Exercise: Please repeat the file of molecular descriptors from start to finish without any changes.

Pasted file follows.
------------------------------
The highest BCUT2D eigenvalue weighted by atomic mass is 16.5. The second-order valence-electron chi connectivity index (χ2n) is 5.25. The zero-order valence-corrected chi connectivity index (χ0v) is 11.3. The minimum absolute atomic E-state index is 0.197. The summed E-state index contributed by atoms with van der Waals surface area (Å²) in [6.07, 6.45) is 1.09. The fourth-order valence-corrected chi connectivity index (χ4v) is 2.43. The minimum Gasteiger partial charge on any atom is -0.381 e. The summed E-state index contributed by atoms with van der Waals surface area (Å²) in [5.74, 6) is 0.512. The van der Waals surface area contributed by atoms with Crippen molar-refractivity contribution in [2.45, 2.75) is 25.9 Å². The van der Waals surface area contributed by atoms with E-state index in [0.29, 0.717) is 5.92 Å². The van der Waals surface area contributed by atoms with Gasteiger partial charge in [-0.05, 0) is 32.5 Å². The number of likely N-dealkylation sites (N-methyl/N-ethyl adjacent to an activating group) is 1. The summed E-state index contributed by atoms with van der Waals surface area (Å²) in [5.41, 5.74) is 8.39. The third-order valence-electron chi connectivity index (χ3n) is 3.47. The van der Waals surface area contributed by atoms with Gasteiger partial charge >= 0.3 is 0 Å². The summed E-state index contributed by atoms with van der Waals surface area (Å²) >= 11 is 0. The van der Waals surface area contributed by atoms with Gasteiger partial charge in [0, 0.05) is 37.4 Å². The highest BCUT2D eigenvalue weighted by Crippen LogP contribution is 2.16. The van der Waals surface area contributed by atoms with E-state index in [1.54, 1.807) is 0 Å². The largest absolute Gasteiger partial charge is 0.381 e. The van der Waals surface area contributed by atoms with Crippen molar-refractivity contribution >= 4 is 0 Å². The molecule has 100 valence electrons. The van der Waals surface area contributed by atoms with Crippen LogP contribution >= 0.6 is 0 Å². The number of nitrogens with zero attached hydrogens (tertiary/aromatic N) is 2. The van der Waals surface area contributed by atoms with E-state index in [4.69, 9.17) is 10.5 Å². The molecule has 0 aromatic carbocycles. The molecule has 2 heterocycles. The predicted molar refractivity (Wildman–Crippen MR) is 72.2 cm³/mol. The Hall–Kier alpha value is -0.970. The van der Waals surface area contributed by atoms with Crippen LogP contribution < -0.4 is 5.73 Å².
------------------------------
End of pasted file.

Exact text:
The highest BCUT2D eigenvalue weighted by atomic mass is 16.5. The second-order valence-electron chi connectivity index (χ2n) is 5.25. The zero-order valence-corrected chi connectivity index (χ0v) is 11.3. The minimum absolute atomic E-state index is 0.197. The summed E-state index contributed by atoms with van der Waals surface area (Å²) in [6.07, 6.45) is 1.09. The fourth-order valence-corrected chi connectivity index (χ4v) is 2.43. The minimum Gasteiger partial charge on any atom is -0.381 e. The summed E-state index contributed by atoms with van der Waals surface area (Å²) in [5.74, 6) is 0.512. The van der Waals surface area contributed by atoms with Crippen molar-refractivity contribution in [2.45, 2.75) is 25.9 Å². The van der Waals surface area contributed by atoms with E-state index in [0.29, 0.717) is 5.92 Å². The van der Waals surface area contributed by atoms with Gasteiger partial charge in [-0.05, 0) is 32.5 Å². The number of likely N-dealkylation sites (N-methyl/N-ethyl adjacent to an activating group) is 1. The summed E-state index contributed by atoms with van der Waals surface area (Å²) in [5.41, 5.74) is 8.39. The third-order valence-electron chi connectivity index (χ3n) is 3.47. The van der Waals surface area contributed by atoms with Gasteiger partial charge >= 0.3 is 0 Å². The summed E-state index contributed by atoms with van der Waals surface area (Å²) >= 11 is 0. The van der Waals surface area contributed by atoms with Gasteiger partial charge in [0, 0.05) is 37.4 Å². The highest BCUT2D eigenvalue weighted by Crippen LogP contribution is 2.16. The van der Waals surface area contributed by atoms with E-state index in [1.54, 1.807) is 0 Å². The largest absolute Gasteiger partial charge is 0.381 e. The van der Waals surface area contributed by atoms with Crippen molar-refractivity contribution >= 4 is 0 Å². The molecule has 100 valence electrons. The van der Waals surface area contributed by atoms with Crippen LogP contribution >= 0.6 is 0 Å². The number of nitrogens with zero attached hydrogens (tertiary/aromatic N) is 2. The van der Waals surface area contributed by atoms with E-state index in [4.69, 9.17) is 10.5 Å². The molecule has 0 aromatic carbocycles. The molecule has 2 heterocycles. The predicted molar refractivity (Wildman–Crippen MR) is 72.2 cm³/mol. The Hall–Kier alpha value is -0.970. The van der Waals surface area contributed by atoms with Crippen LogP contribution < -0.4 is 5.73 Å².